The last line prints: [2, 2, 3, 2, 1, 0, 0, 0, 0, 0, 0, 0, 0, 0, 0]

ppn = Perceptron(learningRate=0.1, n_iter=15)
ppn.fit(X, y)  
print(ppn.errors_)

We have now been able to successfully train our perceptron!

Full Code

The full code can be seen below:

#required library which holes the iris dataset
from sklearn.datasets import load_iris

#load the iris dataset
iris = load_iris()
#our inputs will contain 2 features
X = iris.data[:, [0, 2]]
#the labels are the following
y = iris.target

%matplotlib inline
import matplotlib.pyplot as plt

def plot_scatter(X,y):
    colors = ["red","blue","black","yellow","green","purple","orange"]
    markers = ('s', 'x', 'o', '^', 'v')
    
    for i, yi in enumerate(np.unique(y)):
        Xi = X[y==yi]
        plt.scatter(Xi[:,0], Xi[:,1],
                        color=colors[i], marker=markers[i], label=yi)
    
    plt.xlabel('X label')
    plt.ylabel('Y label')
    plt.legend(loc='upper left')

#Generate the Scatterplot
plot_scatter(X,y)


#Classifier for y = 0
y = np.where(y == 0, 1, 0)

plot_scatter(X,y)
#import the required libraries
import numpy as np
import pandas as pd

class Perceptron(object):
    #The constructor of our class.
    def __init__(self, learningRate=0.01, n_iter=50, random_state=1):
        self.learningRate = learningRate
        self.n_iter = n_iter
        self.random_state = random_state
        self.errors_ = []
        
    def fit(self, X, y):
        #for reproducing the same results
        random_generator = np.random.RandomState(self.random_state)
        
        #Step 0 = Get the shape of the input vector X
        #We are adding 1 to the columns for the Bias Term
        x_rows, x_columns = X.shape
        x_columns = x_columns+1
        
        #Step 1 - Initialize all weights to 0 or a small random number  
        #weight[0] = the weight of the Bias Term
        self.weights = random_generator.normal(loc=0.0, scale=0.001, size=x_columns) 
        
        #for how many number of training iterrations where defined
        for _ in range(self.n_iter):
            errors = 0
            for xi, y_actual in zip(X, y):
                #create a prediction for the given sample xi
                y_predicted = self.predict(xi)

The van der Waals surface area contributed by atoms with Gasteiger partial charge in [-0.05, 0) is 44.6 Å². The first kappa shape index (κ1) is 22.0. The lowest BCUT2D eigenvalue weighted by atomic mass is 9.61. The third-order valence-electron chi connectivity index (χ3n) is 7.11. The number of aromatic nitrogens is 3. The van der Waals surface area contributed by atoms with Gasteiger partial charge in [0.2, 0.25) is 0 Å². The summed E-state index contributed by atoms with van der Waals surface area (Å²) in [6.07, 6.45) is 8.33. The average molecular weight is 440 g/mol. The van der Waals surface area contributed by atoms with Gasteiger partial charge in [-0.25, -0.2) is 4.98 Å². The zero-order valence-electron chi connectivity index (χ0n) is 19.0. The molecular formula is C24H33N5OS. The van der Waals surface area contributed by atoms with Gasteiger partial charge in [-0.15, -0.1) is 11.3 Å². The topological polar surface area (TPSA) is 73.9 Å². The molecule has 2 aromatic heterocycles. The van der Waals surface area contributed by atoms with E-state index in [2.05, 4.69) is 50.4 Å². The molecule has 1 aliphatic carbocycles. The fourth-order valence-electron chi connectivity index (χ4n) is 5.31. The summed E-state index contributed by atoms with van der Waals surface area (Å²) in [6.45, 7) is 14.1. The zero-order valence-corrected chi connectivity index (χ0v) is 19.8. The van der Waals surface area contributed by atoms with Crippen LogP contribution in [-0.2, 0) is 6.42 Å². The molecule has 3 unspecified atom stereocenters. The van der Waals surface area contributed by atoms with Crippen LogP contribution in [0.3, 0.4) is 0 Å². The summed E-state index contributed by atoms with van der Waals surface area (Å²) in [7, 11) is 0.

#print(y_actual, y_predicted)
                #calculte the delta
                delta = self.learningRate*(y_actual - y_predicted)
                #update all the weights but the bias
                self.weights[1:] += delta * xi
                #for the bias delta*1 = delta
                self.weights[0] += delta

                #if there is an error. Add to the error count for the batch
                errors += int(delta != 0.0)

            #add the error count of the batch to the errors variable
            self.errors_.append(errors)           
        
        #print(self.errors_)
            
    def Errors(self):
        return self.errors_
    
    def z(self, X):
        #np.dot(X, self.w_[1:]) + self.w_[0]
        z = np.dot(X, self.weights[1:]) + self.weights[0] 
        return z
        
    def predict(self, X):
        #Heaviside function. Returns 1 or 0 
        return np.where(self.z(X) >= 0.0, 1, 0)
    
ppn = Perceptron(learningRate=0.1, n_iter=15)
ppn.fit(X, y)  
print(ppn.errors_)

What Next

You should now have a good understanding of this simple perceptron. As seen in the scatterplot, we had to carefully select our inputs by merging 2 of the classes into one becuase they were not linearly separabale. A good exercise for you is to train the perceptron for classes 1 and 2. You'll notice the error wont start decreasing. In other words, Frank Rosenblatt perceptron encounters many challenges with just a little bit more complexity.

In my next post of this series, I will take a look at an improved version of Frank's perceptron which will help you build the foundation needed for more advanced models which are being used today.

MJ

Advanced analytics professional currently practicing in the healthcare sector. Passionate about Machine Learning, Operations Research and Programming. Enjoys the outdoors and extreme sports.